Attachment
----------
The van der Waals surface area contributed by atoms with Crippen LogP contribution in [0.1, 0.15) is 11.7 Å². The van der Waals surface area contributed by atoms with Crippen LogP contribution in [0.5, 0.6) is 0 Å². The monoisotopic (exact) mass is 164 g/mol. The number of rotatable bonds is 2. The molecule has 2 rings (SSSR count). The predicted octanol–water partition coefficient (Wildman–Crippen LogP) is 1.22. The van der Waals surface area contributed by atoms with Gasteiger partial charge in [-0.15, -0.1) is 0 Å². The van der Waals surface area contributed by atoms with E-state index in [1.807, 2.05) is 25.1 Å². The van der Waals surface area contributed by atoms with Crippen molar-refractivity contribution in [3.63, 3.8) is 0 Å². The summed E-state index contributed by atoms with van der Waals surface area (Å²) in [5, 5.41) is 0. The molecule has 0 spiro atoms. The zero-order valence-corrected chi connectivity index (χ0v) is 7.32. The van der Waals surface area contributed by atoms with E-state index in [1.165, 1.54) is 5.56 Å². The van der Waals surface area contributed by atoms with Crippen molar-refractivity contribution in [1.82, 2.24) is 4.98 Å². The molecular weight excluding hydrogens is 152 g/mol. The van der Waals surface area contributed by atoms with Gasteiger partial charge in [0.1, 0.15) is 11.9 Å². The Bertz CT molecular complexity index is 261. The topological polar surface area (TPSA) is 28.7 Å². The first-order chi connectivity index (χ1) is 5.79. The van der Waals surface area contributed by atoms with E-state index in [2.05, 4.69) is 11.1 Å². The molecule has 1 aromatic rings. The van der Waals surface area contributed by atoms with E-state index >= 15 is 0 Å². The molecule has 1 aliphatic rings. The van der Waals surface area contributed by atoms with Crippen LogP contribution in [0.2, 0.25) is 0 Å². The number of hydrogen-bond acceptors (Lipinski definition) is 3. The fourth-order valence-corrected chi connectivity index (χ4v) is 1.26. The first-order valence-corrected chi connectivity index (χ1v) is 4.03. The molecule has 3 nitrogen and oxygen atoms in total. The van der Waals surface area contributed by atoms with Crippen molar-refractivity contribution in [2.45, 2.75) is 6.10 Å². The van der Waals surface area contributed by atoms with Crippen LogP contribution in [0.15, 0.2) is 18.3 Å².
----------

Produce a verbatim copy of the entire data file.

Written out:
The van der Waals surface area contributed by atoms with Crippen LogP contribution in [0.1, 0.15) is 11.7 Å². The van der Waals surface area contributed by atoms with Crippen LogP contribution in [0.5, 0.6) is 0 Å². The monoisotopic (exact) mass is 164 g/mol. The number of rotatable bonds is 2. The molecule has 2 rings (SSSR count). The predicted octanol–water partition coefficient (Wildman–Crippen LogP) is 1.22. The van der Waals surface area contributed by atoms with Gasteiger partial charge in [-0.15, -0.1) is 0 Å². The van der Waals surface area contributed by atoms with E-state index in [1.807, 2.05) is 25.1 Å². The van der Waals surface area contributed by atoms with Crippen molar-refractivity contribution in [3.63, 3.8) is 0 Å². The summed E-state index contributed by atoms with van der Waals surface area (Å²) in [5, 5.41) is 0. The molecule has 0 spiro atoms. The zero-order valence-corrected chi connectivity index (χ0v) is 7.32. The van der Waals surface area contributed by atoms with E-state index in [1.165, 1.54) is 5.56 Å². The van der Waals surface area contributed by atoms with Crippen molar-refractivity contribution in [1.82, 2.24) is 4.98 Å². The molecular weight excluding hydrogens is 152 g/mol. The van der Waals surface area contributed by atoms with Gasteiger partial charge in [0.1, 0.15) is 11.9 Å². The Bertz CT molecular complexity index is 261. The topological polar surface area (TPSA) is 28.7 Å². The first-order chi connectivity index (χ1) is 5.79. The van der Waals surface area contributed by atoms with E-state index in [2.05, 4.69) is 11.1 Å². The molecule has 1 aromatic rings. The van der Waals surface area contributed by atoms with E-state index >= 15 is 0 Å². The molecule has 1 aliphatic rings. The van der Waals surface area contributed by atoms with Crippen LogP contribution in [0.2, 0.25) is 0 Å². The number of hydrogen-bond acceptors (Lipinski definition) is 3. The fourth-order valence-corrected chi connectivity index (χ4v) is 1.26. The first-order valence-corrected chi connectivity index (χ1v) is 4.03. The molecule has 3 nitrogen and oxygen atoms in total. The van der Waals surface area contributed by atoms with Crippen molar-refractivity contribution in [2.45, 2.75) is 6.10 Å². The van der Waals surface area contributed by atoms with Crippen LogP contribution in [0.15, 0.2) is 18.3 Å².